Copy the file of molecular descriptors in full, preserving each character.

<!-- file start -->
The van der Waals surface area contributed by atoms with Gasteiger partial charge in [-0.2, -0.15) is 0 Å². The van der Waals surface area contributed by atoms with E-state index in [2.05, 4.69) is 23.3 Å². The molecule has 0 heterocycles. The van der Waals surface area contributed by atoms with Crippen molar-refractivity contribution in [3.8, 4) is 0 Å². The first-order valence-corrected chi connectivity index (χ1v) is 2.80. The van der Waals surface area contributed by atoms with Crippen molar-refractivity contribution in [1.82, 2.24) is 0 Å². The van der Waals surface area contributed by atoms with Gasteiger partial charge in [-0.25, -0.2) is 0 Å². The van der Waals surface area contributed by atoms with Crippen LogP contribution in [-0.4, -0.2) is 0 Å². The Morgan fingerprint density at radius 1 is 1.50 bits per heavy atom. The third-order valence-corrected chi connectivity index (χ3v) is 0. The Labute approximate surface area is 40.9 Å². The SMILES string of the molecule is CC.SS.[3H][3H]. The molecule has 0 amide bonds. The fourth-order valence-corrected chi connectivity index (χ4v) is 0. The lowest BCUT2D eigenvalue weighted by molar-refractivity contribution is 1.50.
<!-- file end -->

The van der Waals surface area contributed by atoms with Gasteiger partial charge in [-0.2, -0.15) is 0 Å². The van der Waals surface area contributed by atoms with E-state index in [2.05, 4.69) is 23.3 Å². The molecule has 0 heterocycles. The van der Waals surface area contributed by atoms with Crippen molar-refractivity contribution in [3.8, 4) is 0 Å². The first-order valence-corrected chi connectivity index (χ1v) is 2.80. The van der Waals surface area contributed by atoms with Crippen molar-refractivity contribution in [1.82, 2.24) is 0 Å². The van der Waals surface area contributed by atoms with Gasteiger partial charge in [-0.25, -0.2) is 0 Å². The van der Waals surface area contributed by atoms with Crippen LogP contribution in [-0.4, -0.2) is 0 Å². The Morgan fingerprint density at radius 1 is 1.50 bits per heavy atom. The third-order valence-corrected chi connectivity index (χ3v) is 0. The Labute approximate surface area is 40.9 Å². The SMILES string of the molecule is CC.SS.[3H][3H]. The molecule has 0 amide bonds. The fourth-order valence-corrected chi connectivity index (χ4v) is 0. The lowest BCUT2D eigenvalue weighted by molar-refractivity contribution is 1.50.